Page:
Title: Necrosphere
Platform: PC (reviewed), Mac
Developer: Cat Nigiri
Publisher: Cat Nigiri
Release date: September 1, 2017
TL;DR: Expect to die a LOT – mostly fireball-related.
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Necrosphere doesn’t care about your feelings, or how highly you rate your gaming skills. It pulls you in and hurls you to your fiery death, over and over again. Then it laughs at you. I don’t think I’ve ever died quite so much in such a short space of time as I have playing when through Necrosphere.

The game starts off innocently enough and will remind you of a high-def version of your favourite ’80s platformer. You are Agent Terry Cooper, and you were killed in a shoot-out, then dropped into the Necrosphere – a place where everyone goes when they die, except you are alone and unable to see or interact with anyone else that may be there. Your own personal Hell, if you will, complete with fireballs (god, I hate fireballs). While the story isn’t groundbreaking, it does a decent enough job of making you want to play, though that initial motivation may become lost as the difficulty spikes, later on.

The Necrosphere itself is non-linear, with separate, colour-coded areas, each containing a portal. Three of these portals will send you back to the entrance of the Necrosphere, while the fourth will allow you to leave and rejoin the realm of the living.

The two button controls (A + D by default) allow you to move left and right through the map. There is no “jump,” button, so at the start, exploration is limited. As you progress, you find notes left by your (still living) friends as they attempt to help you escape the Necrosphere by leaving not-so-helpful hints and promises of gear (power-ups) that you need to locate in order to help you move forward.

Fireballs are introduced almost immediately and luckily, so are Gravity Bubbles: bubbles that, when walked into, launch you into the air in the general direction that you were facing.

Cue the start of many, many deaths.

Necrosphere is unapologetic in its difficulty. There is no option to change it, so you either have the skill (and perseverance) to play it, or you don’t. The game forces you to learn from your mistakes. You will bounce from bubble to (sometimes moving) bubble to get to the next platform, avoiding spikes and fireballs, all while having a rather cheery, retro-arcadey soundtrack to die to.

You will unlock your first power-up early on: a spandex ballet suit that allows you to dash forward – a rather handy alternative to jumping in order to get over previously inaccessible gaps, opening up more areas. And more fireballs.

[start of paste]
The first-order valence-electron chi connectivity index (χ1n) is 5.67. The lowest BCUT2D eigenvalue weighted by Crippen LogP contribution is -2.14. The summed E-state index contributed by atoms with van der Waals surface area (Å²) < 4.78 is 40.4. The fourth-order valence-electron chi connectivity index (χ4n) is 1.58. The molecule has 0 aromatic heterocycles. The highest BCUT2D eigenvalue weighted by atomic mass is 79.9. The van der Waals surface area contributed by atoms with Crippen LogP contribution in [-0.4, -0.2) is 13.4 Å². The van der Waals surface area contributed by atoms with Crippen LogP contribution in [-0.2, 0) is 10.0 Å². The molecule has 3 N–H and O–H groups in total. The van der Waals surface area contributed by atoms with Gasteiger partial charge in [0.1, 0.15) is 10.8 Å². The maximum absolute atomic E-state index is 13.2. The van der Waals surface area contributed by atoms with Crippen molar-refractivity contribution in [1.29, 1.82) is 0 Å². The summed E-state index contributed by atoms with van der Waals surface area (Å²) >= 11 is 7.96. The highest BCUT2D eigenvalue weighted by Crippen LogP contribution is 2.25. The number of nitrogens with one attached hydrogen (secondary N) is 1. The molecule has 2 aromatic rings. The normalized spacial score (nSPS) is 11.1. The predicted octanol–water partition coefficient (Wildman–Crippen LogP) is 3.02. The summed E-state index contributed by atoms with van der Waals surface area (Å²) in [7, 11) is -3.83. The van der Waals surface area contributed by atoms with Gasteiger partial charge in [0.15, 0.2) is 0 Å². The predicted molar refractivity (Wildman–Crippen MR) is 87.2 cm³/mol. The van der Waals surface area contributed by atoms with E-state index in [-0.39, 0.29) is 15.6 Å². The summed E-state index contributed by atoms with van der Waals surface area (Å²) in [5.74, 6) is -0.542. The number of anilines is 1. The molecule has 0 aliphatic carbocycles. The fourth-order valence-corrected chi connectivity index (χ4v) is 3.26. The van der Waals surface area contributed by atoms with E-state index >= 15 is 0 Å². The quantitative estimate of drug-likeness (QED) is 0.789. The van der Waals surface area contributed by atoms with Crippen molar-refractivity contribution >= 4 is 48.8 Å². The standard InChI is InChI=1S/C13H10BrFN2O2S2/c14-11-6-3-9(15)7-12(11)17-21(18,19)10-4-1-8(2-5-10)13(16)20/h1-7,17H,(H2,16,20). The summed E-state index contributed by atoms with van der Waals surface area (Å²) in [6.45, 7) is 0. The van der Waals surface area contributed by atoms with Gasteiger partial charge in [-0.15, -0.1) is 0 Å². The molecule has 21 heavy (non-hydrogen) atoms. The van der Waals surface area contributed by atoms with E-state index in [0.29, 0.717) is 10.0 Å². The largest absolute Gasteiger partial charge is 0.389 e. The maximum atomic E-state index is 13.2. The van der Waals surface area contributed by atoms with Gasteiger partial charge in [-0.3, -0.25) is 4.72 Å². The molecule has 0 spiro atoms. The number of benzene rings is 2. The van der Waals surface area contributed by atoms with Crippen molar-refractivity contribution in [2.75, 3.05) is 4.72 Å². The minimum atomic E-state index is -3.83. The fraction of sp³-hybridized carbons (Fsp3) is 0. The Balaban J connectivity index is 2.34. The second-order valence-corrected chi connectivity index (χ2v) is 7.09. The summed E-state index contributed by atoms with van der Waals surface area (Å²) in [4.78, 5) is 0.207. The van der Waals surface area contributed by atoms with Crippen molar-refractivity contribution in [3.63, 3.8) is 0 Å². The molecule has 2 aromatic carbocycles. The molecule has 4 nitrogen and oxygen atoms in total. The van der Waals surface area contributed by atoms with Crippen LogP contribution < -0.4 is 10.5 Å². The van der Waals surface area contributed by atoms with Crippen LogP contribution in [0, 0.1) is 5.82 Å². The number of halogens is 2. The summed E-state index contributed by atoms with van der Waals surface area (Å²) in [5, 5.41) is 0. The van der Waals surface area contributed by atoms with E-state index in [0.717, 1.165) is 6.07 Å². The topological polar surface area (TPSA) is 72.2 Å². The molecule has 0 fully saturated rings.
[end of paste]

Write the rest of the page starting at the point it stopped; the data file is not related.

At this point, you’ll find yourself roaming around in search of places that are now open, and it’s easy to get lost or take a wrong turn, making you repeat areas that you’ve just spent the best part of the last ten minutes swearing at.

Two more power-ups await you further on; The Invisible Gauntlets that allow you to kill the few enemies you encounter by dashing into them, as well as giving you the ability to smash through blocks that bar your way. The Jet Pack, your third and final power-up, will allow you to fly upwards for a limited amount of time. While the first two power-ups are a welcome addition that work well with the game’s limited controls, the Jet Pack is most definitely not.

Shortly after obtaining your Jet Pack, the game’s difficulty ramps up insanely. While all previous areas and obstacles can seem incredibly daunting at first, and do require a definite amount of precise control to execute correctly, the areas you have to progress through after are ridiculously complex, while the Jet Pack itself feels fiddly and hard to control.

It is also at this point that the fireballs, not content being placed in the most bloody inconvenient places on the map, whether static or moving back and forth along a predefined trajectory, suddenly decide that they need to up their game by chasing you.

There is absolutely no way that anyone can get through this game, first time, without dying. If you don’t like dying, this may not be the game for you. If, however, you like a challenge, then Necrosphere may be right up your street. Not only is there the challenge of initially beating the game, there is undeniable replay value with achievements for timed runs: “Finish the game in less than 30 minutes,” and the purely sadistic “Finish the game without dying once.”

Honestly, I was surprised how much I enjoyed playing Necrosphere. I generally shy away from games that seem purposely frustrating but this – at least for the most part – manages to strike a good balance between difficulty and frustration.

Good times!

  • Surprisingly fun!
  • Simple controls
  • Spandex ballet suit…

Bad times :(

  • Jet Pack feels difficult to control
  • No map = easy to get lost
  • Fireballs are evil…

Family Focus

Rating: TBA
There is pixalated blood in the intro and the subject matter – man trying to excape the afterlife – may seem a little dark for young ones. The controls are simple but the gameplay could seem repetative and frustrating for the less patient.

Disclaimer: This review is based on a review copy of the game provided by the developer for the purposes of this review